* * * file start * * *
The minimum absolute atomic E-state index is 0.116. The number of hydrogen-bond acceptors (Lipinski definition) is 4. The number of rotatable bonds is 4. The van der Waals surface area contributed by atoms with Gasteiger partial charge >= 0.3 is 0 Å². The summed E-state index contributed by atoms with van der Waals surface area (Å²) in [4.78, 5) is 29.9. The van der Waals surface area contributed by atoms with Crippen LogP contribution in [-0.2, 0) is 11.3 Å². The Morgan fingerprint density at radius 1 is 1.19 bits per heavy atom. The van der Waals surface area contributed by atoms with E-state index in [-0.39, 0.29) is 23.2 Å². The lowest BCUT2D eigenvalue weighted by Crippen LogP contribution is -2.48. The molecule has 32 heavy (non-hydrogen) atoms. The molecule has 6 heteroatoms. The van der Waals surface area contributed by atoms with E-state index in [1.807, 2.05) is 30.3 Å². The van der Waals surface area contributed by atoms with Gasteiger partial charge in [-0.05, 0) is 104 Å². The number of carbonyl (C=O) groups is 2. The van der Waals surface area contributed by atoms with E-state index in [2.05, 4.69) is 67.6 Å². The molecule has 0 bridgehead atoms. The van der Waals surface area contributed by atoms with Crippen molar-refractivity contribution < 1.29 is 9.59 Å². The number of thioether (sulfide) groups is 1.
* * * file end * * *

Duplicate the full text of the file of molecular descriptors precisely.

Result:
The minimum absolute atomic E-state index is 0.116. The number of hydrogen-bond acceptors (Lipinski definition) is 4. The number of rotatable bonds is 4. The van der Waals surface area contributed by atoms with Gasteiger partial charge >= 0.3 is 0 Å². The summed E-state index contributed by atoms with van der Waals surface area (Å²) in [4.78, 5) is 29.9. The van der Waals surface area contributed by atoms with Crippen LogP contribution in [-0.2, 0) is 11.3 Å². The Morgan fingerprint density at radius 1 is 1.19 bits per heavy atom. The van der Waals surface area contributed by atoms with E-state index in [-0.39, 0.29) is 23.2 Å². The lowest BCUT2D eigenvalue weighted by Crippen LogP contribution is -2.48. The molecule has 32 heavy (non-hydrogen) atoms. The molecule has 6 heteroatoms. The van der Waals surface area contributed by atoms with E-state index in [1.807, 2.05) is 30.3 Å². The van der Waals surface area contributed by atoms with Gasteiger partial charge in [-0.05, 0) is 104 Å². The number of carbonyl (C=O) groups is 2. The van der Waals surface area contributed by atoms with E-state index in [2.05, 4.69) is 67.6 Å². The molecule has 0 bridgehead atoms. The van der Waals surface area contributed by atoms with Crippen molar-refractivity contribution < 1.29 is 9.59 Å². The number of thioether (sulfide) groups is 1.